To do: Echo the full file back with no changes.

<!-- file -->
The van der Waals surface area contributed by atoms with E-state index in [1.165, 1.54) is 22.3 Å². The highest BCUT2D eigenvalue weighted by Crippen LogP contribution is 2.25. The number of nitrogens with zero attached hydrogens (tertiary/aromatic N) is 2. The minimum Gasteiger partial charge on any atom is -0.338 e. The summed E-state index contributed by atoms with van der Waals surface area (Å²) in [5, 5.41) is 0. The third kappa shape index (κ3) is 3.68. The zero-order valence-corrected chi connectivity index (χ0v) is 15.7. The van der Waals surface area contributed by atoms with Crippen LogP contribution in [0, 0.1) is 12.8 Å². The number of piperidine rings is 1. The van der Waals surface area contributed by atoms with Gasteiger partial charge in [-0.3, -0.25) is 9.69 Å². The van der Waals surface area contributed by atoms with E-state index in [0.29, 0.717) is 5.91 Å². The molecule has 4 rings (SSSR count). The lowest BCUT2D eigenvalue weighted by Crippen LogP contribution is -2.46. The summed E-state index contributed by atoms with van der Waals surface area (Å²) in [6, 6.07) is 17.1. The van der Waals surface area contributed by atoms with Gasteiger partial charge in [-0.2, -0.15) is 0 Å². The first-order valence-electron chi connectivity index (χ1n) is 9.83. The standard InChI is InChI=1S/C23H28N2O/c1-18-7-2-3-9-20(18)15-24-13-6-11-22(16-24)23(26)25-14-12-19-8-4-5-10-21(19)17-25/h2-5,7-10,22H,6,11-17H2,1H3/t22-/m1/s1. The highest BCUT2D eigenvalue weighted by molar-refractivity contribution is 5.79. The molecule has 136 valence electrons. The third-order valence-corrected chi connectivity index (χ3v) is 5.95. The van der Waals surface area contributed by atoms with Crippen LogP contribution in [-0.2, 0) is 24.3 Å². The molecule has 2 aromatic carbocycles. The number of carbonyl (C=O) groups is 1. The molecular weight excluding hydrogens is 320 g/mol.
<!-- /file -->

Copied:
The van der Waals surface area contributed by atoms with E-state index in [1.165, 1.54) is 22.3 Å². The highest BCUT2D eigenvalue weighted by Crippen LogP contribution is 2.25. The number of nitrogens with zero attached hydrogens (tertiary/aromatic N) is 2. The minimum Gasteiger partial charge on any atom is -0.338 e. The summed E-state index contributed by atoms with van der Waals surface area (Å²) in [5, 5.41) is 0. The third kappa shape index (κ3) is 3.68. The zero-order valence-corrected chi connectivity index (χ0v) is 15.7. The van der Waals surface area contributed by atoms with Crippen LogP contribution in [0, 0.1) is 12.8 Å². The number of piperidine rings is 1. The van der Waals surface area contributed by atoms with Gasteiger partial charge in [-0.3, -0.25) is 9.69 Å². The van der Waals surface area contributed by atoms with E-state index in [0.29, 0.717) is 5.91 Å². The molecule has 4 rings (SSSR count). The lowest BCUT2D eigenvalue weighted by Crippen LogP contribution is -2.46. The summed E-state index contributed by atoms with van der Waals surface area (Å²) in [6, 6.07) is 17.1. The van der Waals surface area contributed by atoms with Gasteiger partial charge in [-0.2, -0.15) is 0 Å². The first-order valence-electron chi connectivity index (χ1n) is 9.83. The standard InChI is InChI=1S/C23H28N2O/c1-18-7-2-3-9-20(18)15-24-13-6-11-22(16-24)23(26)25-14-12-19-8-4-5-10-21(19)17-25/h2-5,7-10,22H,6,11-17H2,1H3/t22-/m1/s1. The highest BCUT2D eigenvalue weighted by molar-refractivity contribution is 5.79. The molecule has 136 valence electrons. The third-order valence-corrected chi connectivity index (χ3v) is 5.95. The van der Waals surface area contributed by atoms with Crippen LogP contribution in [-0.2, 0) is 24.3 Å². The molecule has 2 aromatic carbocycles. The number of carbonyl (C=O) groups is 1. The molecular weight excluding hydrogens is 320 g/mol.